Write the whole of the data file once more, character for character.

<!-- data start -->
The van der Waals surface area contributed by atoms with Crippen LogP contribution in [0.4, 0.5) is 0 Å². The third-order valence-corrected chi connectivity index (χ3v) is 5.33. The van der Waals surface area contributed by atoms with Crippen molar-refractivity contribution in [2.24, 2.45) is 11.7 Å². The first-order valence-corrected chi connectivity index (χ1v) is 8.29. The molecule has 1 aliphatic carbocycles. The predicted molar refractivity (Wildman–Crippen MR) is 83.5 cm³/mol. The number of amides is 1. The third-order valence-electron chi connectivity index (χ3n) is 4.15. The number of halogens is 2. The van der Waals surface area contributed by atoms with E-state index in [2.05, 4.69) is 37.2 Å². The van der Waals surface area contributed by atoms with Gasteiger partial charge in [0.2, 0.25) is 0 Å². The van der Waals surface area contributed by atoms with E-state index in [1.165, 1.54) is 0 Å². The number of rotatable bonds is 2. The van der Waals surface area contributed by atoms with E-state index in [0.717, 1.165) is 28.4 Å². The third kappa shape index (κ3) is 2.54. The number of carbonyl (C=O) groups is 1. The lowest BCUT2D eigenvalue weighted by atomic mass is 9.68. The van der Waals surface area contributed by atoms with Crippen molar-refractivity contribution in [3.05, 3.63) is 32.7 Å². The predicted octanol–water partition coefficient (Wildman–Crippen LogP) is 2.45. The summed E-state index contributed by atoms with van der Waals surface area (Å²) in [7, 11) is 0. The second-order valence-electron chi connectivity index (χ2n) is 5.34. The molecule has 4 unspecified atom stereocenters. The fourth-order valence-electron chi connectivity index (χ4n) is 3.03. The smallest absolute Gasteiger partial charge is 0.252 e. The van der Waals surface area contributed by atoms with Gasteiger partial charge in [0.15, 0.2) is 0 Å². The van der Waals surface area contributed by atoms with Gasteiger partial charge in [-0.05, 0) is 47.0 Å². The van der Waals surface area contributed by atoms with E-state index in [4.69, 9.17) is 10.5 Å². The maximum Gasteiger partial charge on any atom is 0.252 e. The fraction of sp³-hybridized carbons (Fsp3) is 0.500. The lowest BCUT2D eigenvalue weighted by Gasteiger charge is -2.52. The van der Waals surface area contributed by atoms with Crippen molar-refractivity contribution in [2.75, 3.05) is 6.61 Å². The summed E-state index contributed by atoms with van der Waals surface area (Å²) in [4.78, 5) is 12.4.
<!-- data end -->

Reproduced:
The van der Waals surface area contributed by atoms with Crippen LogP contribution in [0.4, 0.5) is 0 Å². The third-order valence-corrected chi connectivity index (χ3v) is 5.33. The van der Waals surface area contributed by atoms with Crippen molar-refractivity contribution in [2.24, 2.45) is 11.7 Å². The first-order valence-corrected chi connectivity index (χ1v) is 8.29. The molecule has 1 aliphatic carbocycles. The predicted molar refractivity (Wildman–Crippen MR) is 83.5 cm³/mol. The number of amides is 1. The third-order valence-electron chi connectivity index (χ3n) is 4.15. The number of halogens is 2. The van der Waals surface area contributed by atoms with E-state index in [2.05, 4.69) is 37.2 Å². The van der Waals surface area contributed by atoms with Gasteiger partial charge in [0.2, 0.25) is 0 Å². The van der Waals surface area contributed by atoms with E-state index in [1.165, 1.54) is 0 Å². The number of rotatable bonds is 2. The van der Waals surface area contributed by atoms with E-state index in [0.717, 1.165) is 28.4 Å². The third kappa shape index (κ3) is 2.54. The number of carbonyl (C=O) groups is 1. The lowest BCUT2D eigenvalue weighted by atomic mass is 9.68. The van der Waals surface area contributed by atoms with Crippen molar-refractivity contribution in [3.05, 3.63) is 32.7 Å². The predicted octanol–water partition coefficient (Wildman–Crippen LogP) is 2.45. The summed E-state index contributed by atoms with van der Waals surface area (Å²) in [7, 11) is 0. The second-order valence-electron chi connectivity index (χ2n) is 5.34. The molecule has 4 unspecified atom stereocenters. The fourth-order valence-electron chi connectivity index (χ4n) is 3.03. The smallest absolute Gasteiger partial charge is 0.252 e. The van der Waals surface area contributed by atoms with Gasteiger partial charge in [0.15, 0.2) is 0 Å². The van der Waals surface area contributed by atoms with Gasteiger partial charge in [-0.05, 0) is 47.0 Å². The van der Waals surface area contributed by atoms with E-state index in [4.69, 9.17) is 10.5 Å². The maximum Gasteiger partial charge on any atom is 0.252 e. The fraction of sp³-hybridized carbons (Fsp3) is 0.500. The lowest BCUT2D eigenvalue weighted by Gasteiger charge is -2.52. The van der Waals surface area contributed by atoms with Crippen molar-refractivity contribution in [2.75, 3.05) is 6.61 Å². The summed E-state index contributed by atoms with van der Waals surface area (Å²) in [4.78, 5) is 12.4.